It happens way too often…
A company decides that they want to launch a community. They imagine how people will actively participate and grow to love their brand. They do some research around what platform to use for the community, send an email to their audience and boom, they launch it.
Quickly, they find that the results look starkly different from how they imagined. Members aren’t participating as much as they thought they would. The company is unsure of the goals of their community. They don’t know how to grow it, and forget why they started it in the first place.
After lots of internal discussions and a mediocre attempt at energizing the community, they start to get skeptical of the value of community. Before you know it, they shut it down and never look back.
I’ve seen it happen time and time again. And it’s a shame, because if these companies took just a short amount of time to think through some important questions before launching their community, they could have saved a lot of time and money.
They get stuck in the strategy and logistics of building their online community. And as a result they’re left with discarded ideas, failed community plans and communities that have turned into wasted ghost towns.
In reality, many of these challenges – that have doomed many communities into virtual wastelands- can be overcome when you have the right strategy and plan in place.
Here are seven questions your company should aim to answer before investing in building an online community…
1. What core business goal(s) will the community help solve?
Building a community should be treated like any other core, strategic business objective. It should tie back to a specific business KPI- ideally revenue based.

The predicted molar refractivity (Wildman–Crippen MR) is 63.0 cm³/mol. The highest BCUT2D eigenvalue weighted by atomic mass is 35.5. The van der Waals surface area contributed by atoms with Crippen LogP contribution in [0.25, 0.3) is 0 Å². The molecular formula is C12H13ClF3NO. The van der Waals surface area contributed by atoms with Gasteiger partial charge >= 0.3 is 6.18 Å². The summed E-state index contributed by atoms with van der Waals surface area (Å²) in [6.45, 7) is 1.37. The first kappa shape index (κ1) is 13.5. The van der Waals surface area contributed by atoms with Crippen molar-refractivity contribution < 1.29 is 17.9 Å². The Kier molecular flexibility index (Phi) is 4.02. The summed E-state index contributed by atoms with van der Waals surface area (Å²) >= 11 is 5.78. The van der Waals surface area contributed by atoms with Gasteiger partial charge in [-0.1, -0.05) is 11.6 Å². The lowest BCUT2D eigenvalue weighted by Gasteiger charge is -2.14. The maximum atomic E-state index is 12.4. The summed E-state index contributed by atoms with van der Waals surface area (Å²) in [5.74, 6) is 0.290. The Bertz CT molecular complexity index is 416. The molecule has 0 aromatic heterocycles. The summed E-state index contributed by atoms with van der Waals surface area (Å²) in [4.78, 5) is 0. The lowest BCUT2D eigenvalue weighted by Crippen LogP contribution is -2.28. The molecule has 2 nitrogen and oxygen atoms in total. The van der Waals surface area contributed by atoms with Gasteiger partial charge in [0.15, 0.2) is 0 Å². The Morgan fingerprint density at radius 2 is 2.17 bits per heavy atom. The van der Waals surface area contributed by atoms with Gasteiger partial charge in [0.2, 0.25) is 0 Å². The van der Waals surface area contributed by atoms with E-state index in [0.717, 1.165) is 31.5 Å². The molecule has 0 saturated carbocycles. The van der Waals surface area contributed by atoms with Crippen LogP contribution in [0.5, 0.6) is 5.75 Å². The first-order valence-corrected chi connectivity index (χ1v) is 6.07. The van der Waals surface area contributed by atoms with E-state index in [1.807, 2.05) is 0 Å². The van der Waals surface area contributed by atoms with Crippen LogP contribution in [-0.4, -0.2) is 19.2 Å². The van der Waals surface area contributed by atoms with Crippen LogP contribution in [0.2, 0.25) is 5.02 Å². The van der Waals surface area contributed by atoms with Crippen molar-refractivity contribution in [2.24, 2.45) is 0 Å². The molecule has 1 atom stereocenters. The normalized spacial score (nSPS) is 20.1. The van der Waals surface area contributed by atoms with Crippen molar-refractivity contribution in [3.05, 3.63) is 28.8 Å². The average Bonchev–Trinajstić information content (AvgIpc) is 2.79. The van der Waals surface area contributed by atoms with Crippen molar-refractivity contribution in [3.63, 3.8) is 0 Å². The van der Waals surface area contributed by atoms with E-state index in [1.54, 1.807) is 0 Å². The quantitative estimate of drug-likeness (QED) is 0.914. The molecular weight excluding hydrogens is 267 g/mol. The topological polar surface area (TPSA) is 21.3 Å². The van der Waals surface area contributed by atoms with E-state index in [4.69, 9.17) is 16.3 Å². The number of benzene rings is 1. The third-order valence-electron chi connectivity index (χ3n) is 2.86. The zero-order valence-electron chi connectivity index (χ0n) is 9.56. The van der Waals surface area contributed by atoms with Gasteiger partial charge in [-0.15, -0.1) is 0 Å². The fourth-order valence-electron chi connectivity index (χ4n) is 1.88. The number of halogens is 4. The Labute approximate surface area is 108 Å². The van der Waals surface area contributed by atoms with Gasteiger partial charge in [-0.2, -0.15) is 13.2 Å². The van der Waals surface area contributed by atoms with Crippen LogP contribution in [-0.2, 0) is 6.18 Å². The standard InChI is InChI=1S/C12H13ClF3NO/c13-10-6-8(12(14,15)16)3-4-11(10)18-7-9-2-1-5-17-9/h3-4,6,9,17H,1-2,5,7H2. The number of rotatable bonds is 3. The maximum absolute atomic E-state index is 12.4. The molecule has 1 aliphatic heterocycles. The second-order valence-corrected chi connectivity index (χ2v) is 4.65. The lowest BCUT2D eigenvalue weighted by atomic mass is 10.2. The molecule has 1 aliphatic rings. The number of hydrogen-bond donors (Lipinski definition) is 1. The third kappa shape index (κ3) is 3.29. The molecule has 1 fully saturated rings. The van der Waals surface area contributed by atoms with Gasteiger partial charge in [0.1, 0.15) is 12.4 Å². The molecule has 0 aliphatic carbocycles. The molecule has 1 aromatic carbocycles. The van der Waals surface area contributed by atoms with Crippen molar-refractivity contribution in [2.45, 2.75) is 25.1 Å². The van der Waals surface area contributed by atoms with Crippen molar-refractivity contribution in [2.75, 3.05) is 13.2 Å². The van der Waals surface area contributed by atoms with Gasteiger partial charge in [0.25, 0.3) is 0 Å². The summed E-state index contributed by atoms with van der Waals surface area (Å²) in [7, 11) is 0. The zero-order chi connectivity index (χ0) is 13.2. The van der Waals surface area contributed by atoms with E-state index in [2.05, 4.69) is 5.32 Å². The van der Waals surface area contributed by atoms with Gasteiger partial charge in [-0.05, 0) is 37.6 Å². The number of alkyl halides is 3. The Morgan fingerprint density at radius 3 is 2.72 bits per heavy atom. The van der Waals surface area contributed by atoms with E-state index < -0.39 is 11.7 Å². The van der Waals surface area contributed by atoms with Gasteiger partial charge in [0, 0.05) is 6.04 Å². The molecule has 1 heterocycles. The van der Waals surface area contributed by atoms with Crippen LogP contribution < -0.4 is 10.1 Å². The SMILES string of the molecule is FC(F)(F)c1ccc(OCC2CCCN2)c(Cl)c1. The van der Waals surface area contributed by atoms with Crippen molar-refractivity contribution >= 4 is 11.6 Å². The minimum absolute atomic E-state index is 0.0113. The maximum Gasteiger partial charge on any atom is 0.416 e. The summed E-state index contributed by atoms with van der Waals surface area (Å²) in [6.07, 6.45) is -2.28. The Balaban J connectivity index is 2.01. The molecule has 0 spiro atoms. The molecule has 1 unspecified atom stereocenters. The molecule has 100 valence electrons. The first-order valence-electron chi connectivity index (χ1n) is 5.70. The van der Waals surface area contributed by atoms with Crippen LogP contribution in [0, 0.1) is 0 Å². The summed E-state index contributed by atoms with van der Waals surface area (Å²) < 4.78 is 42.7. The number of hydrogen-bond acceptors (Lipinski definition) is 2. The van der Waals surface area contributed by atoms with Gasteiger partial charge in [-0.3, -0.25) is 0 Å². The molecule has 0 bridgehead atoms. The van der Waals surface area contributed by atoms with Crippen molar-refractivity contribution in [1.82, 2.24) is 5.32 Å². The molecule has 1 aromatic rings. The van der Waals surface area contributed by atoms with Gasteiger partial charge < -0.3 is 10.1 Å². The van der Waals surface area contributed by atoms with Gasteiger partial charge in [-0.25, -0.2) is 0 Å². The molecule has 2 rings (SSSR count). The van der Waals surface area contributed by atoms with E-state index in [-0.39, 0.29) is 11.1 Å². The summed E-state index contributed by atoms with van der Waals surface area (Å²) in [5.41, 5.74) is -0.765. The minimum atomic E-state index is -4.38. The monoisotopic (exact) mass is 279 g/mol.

For example, a company might ask want their community strategy to increase revenue or decrease support costs.
This is easier said than done. However, if you can answer this question early on in your community, you are in much better shape for success than many. It will align your community work with the goals of the business.
As an example, one of the more common business goals for launching an online community is to scale customer support. One company that does a particularly great job with this is Skype. Their large community is a great place for Skype users to go to ask questions and get help.
2. What dedicated resources will you allocate to grow the community?
Building a community from scratch takes time. A lot of time.
It’s not a case of build it and they will come. It’s build the community, cultivate a ton of relationships and promote it heavily, then they might come.
This takes a lot of hard work and time to get the community up and running. That’s in the early community days. If your community takes off, you then need to consider scaling and moderation concerns.
At the very minimum, you should have 1.5 people working on your community from the get-go. Ideally, you should have a small team in place.
One community pro, who has done a fantastic job of building and scaling an awesome team is what Jennifer Lopez has built as the Director of Community over at Moz. You can read more about how they grew their community team here.
3. What is your strategy or roadmap for achieving your core business goals?
This ties in nicely with the first point. Once you have the core business goal the community should solve for, you need to spend time fleshing out your strategy.
The value that community can bring your company in the first month looks very different from the value it brings in 12 months. Often, community create a lot of value in the long run but may not have a huge impact right away.
The tactics you need to use to keep members engaged at different stages of your community’s growth will change too.
For many, this includes creating a community roadmap. Here’s a great resource from the Community Roundtable to help with this. While your roadmap will certainly evolve over time, this will provide you with the big picture framework and keep you from getting too buried in the tactical weeds of growing your community.
4. Do you have an editorial calendar with seeded content to start conversations?
The only things that will draw people into your community is awesome content and conversations.
At the early stages, you will be seeding most of the content in the community. You should have a sizable list of evergreen content to seed in the community – along with real-time topics and news as you see fit.